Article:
Nonfiction texts make up 50-85% of books in children’s libraries (Tomlinson & Lynch-Brown Essentials of Children’s Literature). It’s a statistic that takes a moment to sink in, but there you have it. Now, think about the books you read in your classroom. How many of them do you think are nonfiction? If you are like me, it’s probably not 50-85%. What does that mean for our students? It means that many students will struggle to read 50-85% of the books in libraries because they do not have experience with this type of genre in their early classrooms.
It’s easy to assume that because a child is reading at a certain benchmark, it means that they are able to read any book at that level. Nope! Different genres present different text features and structures, and it is through repeated experience with a specific genre that students learn to read and write in that genre.
The first text feature that your students will encounter is the Table of Contents.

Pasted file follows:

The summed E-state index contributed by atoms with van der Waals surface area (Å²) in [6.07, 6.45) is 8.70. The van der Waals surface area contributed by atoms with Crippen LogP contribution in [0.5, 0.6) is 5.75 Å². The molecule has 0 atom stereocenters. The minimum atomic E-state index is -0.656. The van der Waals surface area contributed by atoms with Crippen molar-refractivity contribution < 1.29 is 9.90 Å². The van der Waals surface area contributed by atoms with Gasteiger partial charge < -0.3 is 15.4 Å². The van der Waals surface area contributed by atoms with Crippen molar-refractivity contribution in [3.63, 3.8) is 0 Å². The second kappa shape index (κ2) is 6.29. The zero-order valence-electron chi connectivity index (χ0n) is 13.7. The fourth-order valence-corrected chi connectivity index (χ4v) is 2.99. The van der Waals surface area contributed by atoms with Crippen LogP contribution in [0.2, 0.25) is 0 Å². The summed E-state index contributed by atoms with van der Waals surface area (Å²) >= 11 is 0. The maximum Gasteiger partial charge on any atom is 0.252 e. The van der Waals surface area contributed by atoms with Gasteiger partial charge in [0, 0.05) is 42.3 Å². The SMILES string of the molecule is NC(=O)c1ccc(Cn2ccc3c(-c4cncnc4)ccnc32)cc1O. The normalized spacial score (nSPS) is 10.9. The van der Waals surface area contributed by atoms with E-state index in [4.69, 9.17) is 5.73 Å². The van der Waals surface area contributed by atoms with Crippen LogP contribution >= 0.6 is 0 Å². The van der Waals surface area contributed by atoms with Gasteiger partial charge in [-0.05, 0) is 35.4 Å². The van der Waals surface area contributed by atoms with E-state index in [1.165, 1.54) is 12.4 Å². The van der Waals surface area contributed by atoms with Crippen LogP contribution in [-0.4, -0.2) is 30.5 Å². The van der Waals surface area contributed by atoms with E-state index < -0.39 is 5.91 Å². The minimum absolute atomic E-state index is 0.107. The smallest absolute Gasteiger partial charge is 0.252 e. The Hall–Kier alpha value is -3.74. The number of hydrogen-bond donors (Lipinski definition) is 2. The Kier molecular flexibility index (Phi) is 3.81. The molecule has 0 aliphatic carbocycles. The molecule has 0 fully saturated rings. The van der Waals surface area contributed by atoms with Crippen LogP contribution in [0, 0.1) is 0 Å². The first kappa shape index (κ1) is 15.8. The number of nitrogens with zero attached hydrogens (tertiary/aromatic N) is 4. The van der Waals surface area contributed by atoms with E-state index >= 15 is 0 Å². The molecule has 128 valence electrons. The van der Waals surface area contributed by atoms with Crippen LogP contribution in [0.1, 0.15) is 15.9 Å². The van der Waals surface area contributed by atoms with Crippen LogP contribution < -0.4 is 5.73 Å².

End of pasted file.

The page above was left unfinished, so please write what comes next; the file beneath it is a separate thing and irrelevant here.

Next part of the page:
- What do you think the numbers 4, 8, 16, 22…etc mean?
- What do you think the words next to them might mean?
One of my favorite things to tell students is that you don’t have to read informational texts in order! It BLOWS their minds! It’s a fun way to start comparing nonfiction and fiction. They will often say something along the lines of, “If I started Snow White in the middle of the story, I would be really confused!”
Students have fun trying to read the pronunciations, and putting the definitions in their own words. They come to recognize glossaries as a valuable tool, and they excitedly flip to it every time they come across a word in bold!